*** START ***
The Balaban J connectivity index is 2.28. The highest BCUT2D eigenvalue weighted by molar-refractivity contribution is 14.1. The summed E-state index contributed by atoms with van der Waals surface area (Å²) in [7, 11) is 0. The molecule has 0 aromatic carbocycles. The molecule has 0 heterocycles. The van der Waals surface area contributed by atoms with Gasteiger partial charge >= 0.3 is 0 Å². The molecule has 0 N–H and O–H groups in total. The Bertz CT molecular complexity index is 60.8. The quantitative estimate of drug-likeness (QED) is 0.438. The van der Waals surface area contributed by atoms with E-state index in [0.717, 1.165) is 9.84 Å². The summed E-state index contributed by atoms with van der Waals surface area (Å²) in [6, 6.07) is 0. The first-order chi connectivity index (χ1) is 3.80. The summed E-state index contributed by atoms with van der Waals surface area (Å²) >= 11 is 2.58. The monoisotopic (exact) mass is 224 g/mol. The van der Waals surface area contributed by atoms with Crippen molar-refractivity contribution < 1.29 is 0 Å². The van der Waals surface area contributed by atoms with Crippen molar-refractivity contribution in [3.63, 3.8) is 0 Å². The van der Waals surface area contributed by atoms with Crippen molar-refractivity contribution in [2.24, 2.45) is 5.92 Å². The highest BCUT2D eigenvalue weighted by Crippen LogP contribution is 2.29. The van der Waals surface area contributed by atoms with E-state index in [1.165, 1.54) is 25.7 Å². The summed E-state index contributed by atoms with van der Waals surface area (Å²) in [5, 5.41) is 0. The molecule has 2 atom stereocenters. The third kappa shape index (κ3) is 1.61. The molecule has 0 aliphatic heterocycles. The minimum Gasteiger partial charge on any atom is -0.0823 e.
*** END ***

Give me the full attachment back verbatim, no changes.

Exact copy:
The Balaban J connectivity index is 2.28. The highest BCUT2D eigenvalue weighted by molar-refractivity contribution is 14.1. The summed E-state index contributed by atoms with van der Waals surface area (Å²) in [7, 11) is 0. The molecule has 0 aromatic carbocycles. The molecule has 0 heterocycles. The van der Waals surface area contributed by atoms with Gasteiger partial charge >= 0.3 is 0 Å². The molecule has 0 N–H and O–H groups in total. The Bertz CT molecular complexity index is 60.8. The quantitative estimate of drug-likeness (QED) is 0.438. The van der Waals surface area contributed by atoms with E-state index in [0.717, 1.165) is 9.84 Å². The summed E-state index contributed by atoms with van der Waals surface area (Å²) in [6, 6.07) is 0. The first-order chi connectivity index (χ1) is 3.80. The summed E-state index contributed by atoms with van der Waals surface area (Å²) >= 11 is 2.58. The monoisotopic (exact) mass is 224 g/mol. The van der Waals surface area contributed by atoms with Crippen molar-refractivity contribution < 1.29 is 0 Å². The van der Waals surface area contributed by atoms with Crippen molar-refractivity contribution in [3.63, 3.8) is 0 Å². The van der Waals surface area contributed by atoms with Crippen molar-refractivity contribution in [2.24, 2.45) is 5.92 Å². The highest BCUT2D eigenvalue weighted by Crippen LogP contribution is 2.29. The van der Waals surface area contributed by atoms with E-state index in [1.165, 1.54) is 25.7 Å². The summed E-state index contributed by atoms with van der Waals surface area (Å²) in [5, 5.41) is 0. The molecule has 2 atom stereocenters. The third kappa shape index (κ3) is 1.61. The molecule has 0 aliphatic heterocycles. The minimum Gasteiger partial charge on any atom is -0.0823 e.